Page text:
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The meeting brought together representatives of governments, international organisations, civil society and the media in the cause of promoting and defending media freedom. The panel discussion was chaired by UK Special Envoy on Media Freedom, Ms Amal Clooney, with contributions from the Prime Minister of Sudan, HE Mr Abdalla Hamdok, UNESCO Director-General, Mme Audrey Azoulay, representing HE the UN Secretary General, and prominent Washington Post journalist Mr Jason Rezaian.
Building on the Global Conference for Media Freedom co-hosted by the UK and Canada in London on 10 to 11 July 2019, participants discussed how to turn political statements into practical action. Speakers noted that media freedom is crucial for a well-functioning democracy, for economic prosperity and for security. Attacks on the media are attacks on human rights. Media freedom is a global issue that requires global action.
2018 was one of the deadliest years for media freedom, with at least 99 journalists and media workers killed worldwide, almost 350 detained and 60 held hostage. Yet despite the risk of death and the pressure from physical threats, restrictive laws, punitive legal measures and other forms of intimidation, participants applauded journalists’ continuing courage in the face of adversity. Their reporting is critical in holding the powerful to account.
The meeting marked the formal launch of the Media Freedom Coalition, with 32 governments announcing that they will be members. They have each signed the Global Pledge on Media Freedom that the UK and Canada opened for signature at the Global Conference. Signatories take on a commitment to take action to improve media freedom and the safety of journalists at home and abroad.
Coalition members have committed to speak out and to lobby on individual cases and to take collective action on abuses against the media. Members of the coalition have pledged to ‘work to ensure that those who violate or abuse the human rights that underpin media freedom – be they governments or private entities – are held to account’. They will publicly highlight cases where action needs to be taken immediately, use diplomacy to push for systemic change, and show solidarity with countries that work to build media freedom.
HE the Prime Minister of Sudan set us all an example with his firm commitment to media freedom under Sudan’s new leadership. Members of the Coalition were clear that where there is political will to change, they will provide support and encouragement.
Ms Clooney highlighted how the work of the independent High Level Panel of Legal Experts on Media Freedom will support governments with specialist advice and recommendations for legal and other mechanisms that protect and encourage the functioning of a free media and prevent and reverse abuses or violations of media freedom.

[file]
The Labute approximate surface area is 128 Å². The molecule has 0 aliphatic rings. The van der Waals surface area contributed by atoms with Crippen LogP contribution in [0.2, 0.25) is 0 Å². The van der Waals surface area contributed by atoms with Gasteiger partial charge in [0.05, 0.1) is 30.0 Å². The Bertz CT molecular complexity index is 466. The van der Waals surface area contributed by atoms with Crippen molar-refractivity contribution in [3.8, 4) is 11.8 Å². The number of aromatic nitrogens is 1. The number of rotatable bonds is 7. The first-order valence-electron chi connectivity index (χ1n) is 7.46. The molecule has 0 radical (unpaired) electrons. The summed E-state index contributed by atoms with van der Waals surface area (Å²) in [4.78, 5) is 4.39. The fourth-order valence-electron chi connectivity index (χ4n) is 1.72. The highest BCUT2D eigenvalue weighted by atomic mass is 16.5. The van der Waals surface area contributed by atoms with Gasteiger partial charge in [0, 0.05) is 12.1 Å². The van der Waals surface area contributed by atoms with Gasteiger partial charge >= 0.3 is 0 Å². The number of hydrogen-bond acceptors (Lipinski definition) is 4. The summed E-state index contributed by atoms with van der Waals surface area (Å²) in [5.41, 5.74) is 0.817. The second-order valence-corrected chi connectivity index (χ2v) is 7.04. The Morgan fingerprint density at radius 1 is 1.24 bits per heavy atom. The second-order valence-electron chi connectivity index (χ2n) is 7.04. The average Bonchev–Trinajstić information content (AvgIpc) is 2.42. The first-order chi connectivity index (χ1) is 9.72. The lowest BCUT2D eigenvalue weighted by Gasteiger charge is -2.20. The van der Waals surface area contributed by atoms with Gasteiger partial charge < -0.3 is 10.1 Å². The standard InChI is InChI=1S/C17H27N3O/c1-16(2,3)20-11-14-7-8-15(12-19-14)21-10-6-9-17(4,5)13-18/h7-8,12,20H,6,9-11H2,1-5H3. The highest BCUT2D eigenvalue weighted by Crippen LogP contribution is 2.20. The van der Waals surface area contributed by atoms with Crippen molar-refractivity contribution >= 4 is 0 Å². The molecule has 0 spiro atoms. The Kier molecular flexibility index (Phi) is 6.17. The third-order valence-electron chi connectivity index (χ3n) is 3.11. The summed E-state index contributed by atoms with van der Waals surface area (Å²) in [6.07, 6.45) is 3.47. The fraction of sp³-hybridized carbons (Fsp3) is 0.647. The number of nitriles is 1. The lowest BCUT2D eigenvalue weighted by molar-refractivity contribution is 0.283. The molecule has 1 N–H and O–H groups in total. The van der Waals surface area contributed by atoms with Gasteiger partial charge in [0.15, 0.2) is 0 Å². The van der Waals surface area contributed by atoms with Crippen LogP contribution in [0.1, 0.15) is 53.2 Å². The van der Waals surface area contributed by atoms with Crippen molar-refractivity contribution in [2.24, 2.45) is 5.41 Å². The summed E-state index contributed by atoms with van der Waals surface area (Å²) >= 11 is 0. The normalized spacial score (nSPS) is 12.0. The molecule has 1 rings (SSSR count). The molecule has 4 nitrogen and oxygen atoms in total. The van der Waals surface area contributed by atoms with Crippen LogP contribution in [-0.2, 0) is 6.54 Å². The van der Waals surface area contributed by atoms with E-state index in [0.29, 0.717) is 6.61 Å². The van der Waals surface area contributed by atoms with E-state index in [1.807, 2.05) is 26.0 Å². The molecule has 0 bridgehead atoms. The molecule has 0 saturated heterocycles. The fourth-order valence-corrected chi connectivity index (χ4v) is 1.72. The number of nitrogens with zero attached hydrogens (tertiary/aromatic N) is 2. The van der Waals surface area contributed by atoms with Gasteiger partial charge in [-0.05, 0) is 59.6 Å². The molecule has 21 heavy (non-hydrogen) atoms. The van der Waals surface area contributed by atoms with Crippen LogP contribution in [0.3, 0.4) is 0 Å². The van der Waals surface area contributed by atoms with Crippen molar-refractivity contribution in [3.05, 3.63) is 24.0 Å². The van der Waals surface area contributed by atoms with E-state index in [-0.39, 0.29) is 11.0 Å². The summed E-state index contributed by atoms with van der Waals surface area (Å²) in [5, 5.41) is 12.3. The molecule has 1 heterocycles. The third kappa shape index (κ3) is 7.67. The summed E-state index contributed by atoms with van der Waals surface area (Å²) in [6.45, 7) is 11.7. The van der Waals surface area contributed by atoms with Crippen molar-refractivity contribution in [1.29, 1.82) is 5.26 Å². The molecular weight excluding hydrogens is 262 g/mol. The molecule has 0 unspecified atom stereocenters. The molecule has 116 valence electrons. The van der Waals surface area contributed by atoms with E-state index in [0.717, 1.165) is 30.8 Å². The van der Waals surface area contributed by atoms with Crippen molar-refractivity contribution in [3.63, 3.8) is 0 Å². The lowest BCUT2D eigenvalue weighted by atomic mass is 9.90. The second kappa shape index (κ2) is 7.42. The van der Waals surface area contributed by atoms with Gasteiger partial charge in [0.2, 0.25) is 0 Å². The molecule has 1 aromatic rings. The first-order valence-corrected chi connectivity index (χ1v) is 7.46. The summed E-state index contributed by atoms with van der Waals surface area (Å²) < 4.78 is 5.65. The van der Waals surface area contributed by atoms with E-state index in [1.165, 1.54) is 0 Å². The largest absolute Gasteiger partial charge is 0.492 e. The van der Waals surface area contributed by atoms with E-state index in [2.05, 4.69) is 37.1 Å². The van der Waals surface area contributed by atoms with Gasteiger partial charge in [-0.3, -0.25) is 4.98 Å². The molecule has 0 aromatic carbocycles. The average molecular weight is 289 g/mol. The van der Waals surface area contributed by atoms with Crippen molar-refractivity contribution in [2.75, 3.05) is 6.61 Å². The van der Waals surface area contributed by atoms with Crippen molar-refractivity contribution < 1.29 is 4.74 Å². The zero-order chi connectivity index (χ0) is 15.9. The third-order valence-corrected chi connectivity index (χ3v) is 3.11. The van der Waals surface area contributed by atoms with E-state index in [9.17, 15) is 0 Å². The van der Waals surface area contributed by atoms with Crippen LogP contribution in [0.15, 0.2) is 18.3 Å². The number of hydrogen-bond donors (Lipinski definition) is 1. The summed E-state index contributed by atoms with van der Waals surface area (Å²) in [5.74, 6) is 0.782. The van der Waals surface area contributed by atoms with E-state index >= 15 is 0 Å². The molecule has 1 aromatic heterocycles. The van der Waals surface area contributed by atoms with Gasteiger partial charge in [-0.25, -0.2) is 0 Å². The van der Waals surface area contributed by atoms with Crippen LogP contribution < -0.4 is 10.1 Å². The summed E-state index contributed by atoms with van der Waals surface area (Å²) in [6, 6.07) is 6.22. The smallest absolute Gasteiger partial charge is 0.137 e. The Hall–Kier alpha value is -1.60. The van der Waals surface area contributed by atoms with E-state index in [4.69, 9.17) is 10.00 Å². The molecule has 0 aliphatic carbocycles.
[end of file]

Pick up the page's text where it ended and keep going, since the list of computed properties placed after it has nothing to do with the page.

Ms Azoulay set out how UNESCO will continue to champion implementation of the UN Plan of Action and how the Global Media Defence Fund will provide assistance to journalists and to governments seeking to improve their domestic legislation.
In May this year, after spending more than 500 days behind bars, and following concerted international pressure, Reuters journalists Wa Lone and Kyaw Soe Oo were freed from a Yangon prison in Myanmar. However, many more journalists remain behind bars not just in Burma, but around the globe including in Turkey, China, Egypt, Saudi Arabia and Eritrea. The meeting heard a moving account from Jason Rezaian of his detention in Iran for 544 days.
Death is the ultimate price that journalists can pay for simply doing their job. For exposing the truth. In August, 2 years have passed since the death of freelance journalist Christopher Allen in South Sudan. In the coming weeks, we will mark the anniversaries, amongst others, of the tragic murders of prominent journalists Martin O’Hagan, Jamal Khashoggi, Daphne Caruana Galizia, and the disappearance of Azory Gwanda. A reminder of the risks journalists face.
The Media Freedom coalition will work to find ways to take more effective action on cases where journalists are persecuted and killed and on wider abuses of the media.
Lord Ahmad confirmed that the UK was developing legislation that would allow it to introduce human rights (‘Magnitsky’) sanctions when the UK leaves the EU. This will allow the UK, like the US and Canada, to impose sanctions against those who commit the most egregious human rights violations and abuses, including against those working in the media.
The Coalition will next meet at official level in November 2019 and then annually at both Ministerial and senior official level.
Countries who have so far signed the Global Pledge:
- North Macedonia
- Czech Republic
- Costa Rica